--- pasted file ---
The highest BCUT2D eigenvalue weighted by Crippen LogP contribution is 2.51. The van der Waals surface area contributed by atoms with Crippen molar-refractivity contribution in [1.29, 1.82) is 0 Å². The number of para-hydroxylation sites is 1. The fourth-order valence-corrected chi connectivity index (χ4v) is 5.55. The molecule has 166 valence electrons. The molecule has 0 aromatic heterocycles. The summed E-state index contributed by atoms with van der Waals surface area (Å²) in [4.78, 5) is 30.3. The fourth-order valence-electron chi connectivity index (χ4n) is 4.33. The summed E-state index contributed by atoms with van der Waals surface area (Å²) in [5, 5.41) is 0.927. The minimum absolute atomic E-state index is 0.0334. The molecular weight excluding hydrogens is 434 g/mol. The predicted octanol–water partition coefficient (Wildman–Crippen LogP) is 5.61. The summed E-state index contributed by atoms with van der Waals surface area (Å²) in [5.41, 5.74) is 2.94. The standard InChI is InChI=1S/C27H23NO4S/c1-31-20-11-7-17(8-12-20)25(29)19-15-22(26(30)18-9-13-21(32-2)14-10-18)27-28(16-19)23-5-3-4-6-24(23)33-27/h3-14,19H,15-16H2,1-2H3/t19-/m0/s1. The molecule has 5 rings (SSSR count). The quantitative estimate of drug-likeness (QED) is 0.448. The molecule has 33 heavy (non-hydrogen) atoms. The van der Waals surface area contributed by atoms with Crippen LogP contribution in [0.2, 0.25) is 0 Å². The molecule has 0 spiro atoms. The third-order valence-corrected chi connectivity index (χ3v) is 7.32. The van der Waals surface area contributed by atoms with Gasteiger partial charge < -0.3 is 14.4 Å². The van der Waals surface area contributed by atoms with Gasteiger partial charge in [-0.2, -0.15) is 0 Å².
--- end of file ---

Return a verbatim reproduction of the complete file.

The highest BCUT2D eigenvalue weighted by Crippen LogP contribution is 2.51. The van der Waals surface area contributed by atoms with Crippen molar-refractivity contribution in [1.29, 1.82) is 0 Å². The number of para-hydroxylation sites is 1. The fourth-order valence-corrected chi connectivity index (χ4v) is 5.55. The molecule has 166 valence electrons. The molecule has 0 aromatic heterocycles. The summed E-state index contributed by atoms with van der Waals surface area (Å²) in [4.78, 5) is 30.3. The fourth-order valence-electron chi connectivity index (χ4n) is 4.33. The summed E-state index contributed by atoms with van der Waals surface area (Å²) in [5, 5.41) is 0.927. The minimum absolute atomic E-state index is 0.0334. The molecular weight excluding hydrogens is 434 g/mol. The predicted octanol–water partition coefficient (Wildman–Crippen LogP) is 5.61. The summed E-state index contributed by atoms with van der Waals surface area (Å²) in [5.41, 5.74) is 2.94. The standard InChI is InChI=1S/C27H23NO4S/c1-31-20-11-7-17(8-12-20)25(29)19-15-22(26(30)18-9-13-21(32-2)14-10-18)27-28(16-19)23-5-3-4-6-24(23)33-27/h3-14,19H,15-16H2,1-2H3/t19-/m0/s1. The molecule has 5 rings (SSSR count). The quantitative estimate of drug-likeness (QED) is 0.448. The molecule has 33 heavy (non-hydrogen) atoms. The van der Waals surface area contributed by atoms with Crippen LogP contribution in [0.2, 0.25) is 0 Å². The molecule has 0 spiro atoms. The third-order valence-corrected chi connectivity index (χ3v) is 7.32. The van der Waals surface area contributed by atoms with Gasteiger partial charge < -0.3 is 14.4 Å². The van der Waals surface area contributed by atoms with Gasteiger partial charge in [-0.2, -0.15) is 0 Å².